We interview 100% of our pool. An interview is required. We have on-campus interviews, which can be with second-year students or admissions staff. We also have off-campus alumni who conduct interviews from time to time. In the very rare occasion that a country is involved where we can't contact an alumnus, we'll do a phone interview with that student.
McCombs has been known for an emphasis on high tech and entrepreneurship. Do you still draw heavy interest from those areas?
Those are actually older areas of focus for us. They have been historically strong, but the majority of our students [now] focus on finance, marketing, and consulting. That's where we really see students heading after school. A lot of our students are interested in the entrepreneurial spirit, and they'll take that forward with them. We do have a strong IT department and operations, but recently it has not been a singular focus of the school.
What's the split between in-state and out-of-state students? And what about international?
In-state is 32% of our school. And out-of-state is 43%. Our international students make up 25%. Among our top international draws, we tend to see Korea, India, China, and Mexico. Europe is an area where we are interested in expanding and have seen some development this year. Latin America has always been strong, and we continue to cultivate that area as well.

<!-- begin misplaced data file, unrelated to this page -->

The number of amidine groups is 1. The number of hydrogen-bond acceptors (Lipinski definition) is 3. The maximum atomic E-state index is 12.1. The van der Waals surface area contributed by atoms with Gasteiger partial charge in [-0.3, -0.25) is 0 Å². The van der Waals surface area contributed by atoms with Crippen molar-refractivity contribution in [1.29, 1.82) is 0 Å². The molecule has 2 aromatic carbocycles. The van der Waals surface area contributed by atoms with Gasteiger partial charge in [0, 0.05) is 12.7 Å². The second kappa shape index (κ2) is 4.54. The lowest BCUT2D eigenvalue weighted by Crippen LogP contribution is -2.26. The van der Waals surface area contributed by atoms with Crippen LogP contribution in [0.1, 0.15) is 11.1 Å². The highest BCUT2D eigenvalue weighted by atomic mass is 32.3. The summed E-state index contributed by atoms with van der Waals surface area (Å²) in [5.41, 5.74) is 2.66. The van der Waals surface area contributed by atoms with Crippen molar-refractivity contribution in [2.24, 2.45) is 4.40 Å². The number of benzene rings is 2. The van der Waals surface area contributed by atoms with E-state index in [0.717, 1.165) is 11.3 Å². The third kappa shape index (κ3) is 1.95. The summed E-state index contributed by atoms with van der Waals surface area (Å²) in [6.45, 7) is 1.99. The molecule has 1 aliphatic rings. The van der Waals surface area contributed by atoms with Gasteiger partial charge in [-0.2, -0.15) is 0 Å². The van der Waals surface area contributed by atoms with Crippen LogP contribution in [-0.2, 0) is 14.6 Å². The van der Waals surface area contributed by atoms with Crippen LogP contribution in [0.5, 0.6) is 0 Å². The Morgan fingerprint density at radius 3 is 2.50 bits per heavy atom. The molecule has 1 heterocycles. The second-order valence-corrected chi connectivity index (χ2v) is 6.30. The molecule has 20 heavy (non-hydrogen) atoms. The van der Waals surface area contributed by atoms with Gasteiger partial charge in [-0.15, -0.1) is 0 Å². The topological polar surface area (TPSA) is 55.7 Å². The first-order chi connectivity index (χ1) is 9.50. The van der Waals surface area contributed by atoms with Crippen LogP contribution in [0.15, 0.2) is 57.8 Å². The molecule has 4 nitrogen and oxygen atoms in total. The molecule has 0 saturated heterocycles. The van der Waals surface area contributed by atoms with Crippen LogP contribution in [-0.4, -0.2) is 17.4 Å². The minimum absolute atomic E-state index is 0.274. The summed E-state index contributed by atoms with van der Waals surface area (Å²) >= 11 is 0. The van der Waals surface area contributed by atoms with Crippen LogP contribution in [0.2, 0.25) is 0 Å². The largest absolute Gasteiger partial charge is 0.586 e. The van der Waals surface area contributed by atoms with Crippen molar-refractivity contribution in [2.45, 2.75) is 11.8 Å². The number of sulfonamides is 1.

Does McCombs have a particularly strong relationship with Latin America?
We have partnerships with some of the top B-schools in Latin America. We do exchange programs with them. We have a spring trip where students can go to Chile and Brazil and visit our partner schools in those areas as well as visit local companies. We also bring in students from those programs to study here.
Once you receive an application, how is it evaluated?
We are unique because we have a central university admissions office. All applications are sent there with verified transcripts. When the application is deemed complete, it is sent to our office. Once it is sent to our office, the application is sent to the admissions committee, who [reads] through them, and a final decision is made by the admissions committee or me.